This article relies largely or entirely on a single source. (February 2019)
In a piston engine, the main bearings are the bearings on which the crankshaft rotates, usually plain or journal bearings. The bearings hold the crankshaft in place and prevent the forces created by the piston and transmitted to the crankshaft by the connecting rods from dislodging the crankshaft, instead forcing the crank to convert the reciprocating movement into rotation.
While some small single-cylinder engines have only one main bearing, designed to deal with the bending moment exerted by the crank as a result of the force from the connecting rod, most engines have at least two main bearings, one at each end of the crank shaft and may have as many as one more than the number of crank pins. Increasing the number of bearings in an engine will generally increase the size and cost of the engine, but also provides stability to the crankshaft, which would otherwise have to endure greater bending moments from having the crank pin further from a bearing. The combination of bearing number and crankshaft design can also have an effect on engine balance; a more stable crankshaft will better avoid unbalance from flexing, but increasing the crankshaft length or girth to accommodate an additional bearing increases the rotational inertia of the crankshaft, which can have the opposite effect.
Most modern automotive engines have one main bearing at each end of the crankshaft and another in between each adjacent pair of connecting rod journals, but not all engines conform to this generalization. Notable exceptions include the Ford flathead V-8, which had only three main bearings, and Chevrolet's inline-six cylinder engine, which had in various iterations, three, four or seven main bearings.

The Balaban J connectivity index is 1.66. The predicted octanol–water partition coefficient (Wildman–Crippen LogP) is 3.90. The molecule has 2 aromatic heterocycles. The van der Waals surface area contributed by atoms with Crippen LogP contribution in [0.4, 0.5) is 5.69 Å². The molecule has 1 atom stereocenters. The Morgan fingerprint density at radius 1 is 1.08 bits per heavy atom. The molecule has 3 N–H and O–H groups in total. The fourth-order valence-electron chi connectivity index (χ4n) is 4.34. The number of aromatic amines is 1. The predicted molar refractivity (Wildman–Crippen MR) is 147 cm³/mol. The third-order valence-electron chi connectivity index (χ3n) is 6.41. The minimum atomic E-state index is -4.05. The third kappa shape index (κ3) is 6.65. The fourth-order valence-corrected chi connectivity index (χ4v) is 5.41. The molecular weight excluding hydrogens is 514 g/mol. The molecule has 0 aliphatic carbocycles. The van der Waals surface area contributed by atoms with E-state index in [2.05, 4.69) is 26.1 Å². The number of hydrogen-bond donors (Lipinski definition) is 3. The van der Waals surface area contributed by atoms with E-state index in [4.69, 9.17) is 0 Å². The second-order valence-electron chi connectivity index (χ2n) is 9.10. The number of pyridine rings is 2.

When describing a crankshaft design, the number of main bearings is generally quoted, as the number of crank pins is determined by the engine configuration. For example, a crankshaft for an inline six engine will be described as three bearing or four bearing depending on its number of main bearings; The crank pins are not counted in this description. Similarly, when speaking of a crankshaft, the journals are the main bearing journals only. The crank pins are not normally called journals although they form the centre shafts of the big end bearings and are therefore journals in the more general sense.
Main bearings are typically held in place by caps which are bolted on. Two bolts per cap is most common, but some engines may have four or six; engines so equipped are referred to as having "four-bolt mains" or "six-bolt mains." The additional bolts result in increased strength, allowing the engine to withstand higher power output.
In general, 6-bolt main cap designs are considered the strongest under all conditions. In most cases, the caps are held in by four bolts from the bottom extending upward into the block (two on each side of the crankshaft) and two cross-bolts coming from the left and right side pan rails into the side of the main caps to provide additional lateral support at high engine speeds. GM LS engines and aluminum-block Ford Modular engines feature 6-bolt mains.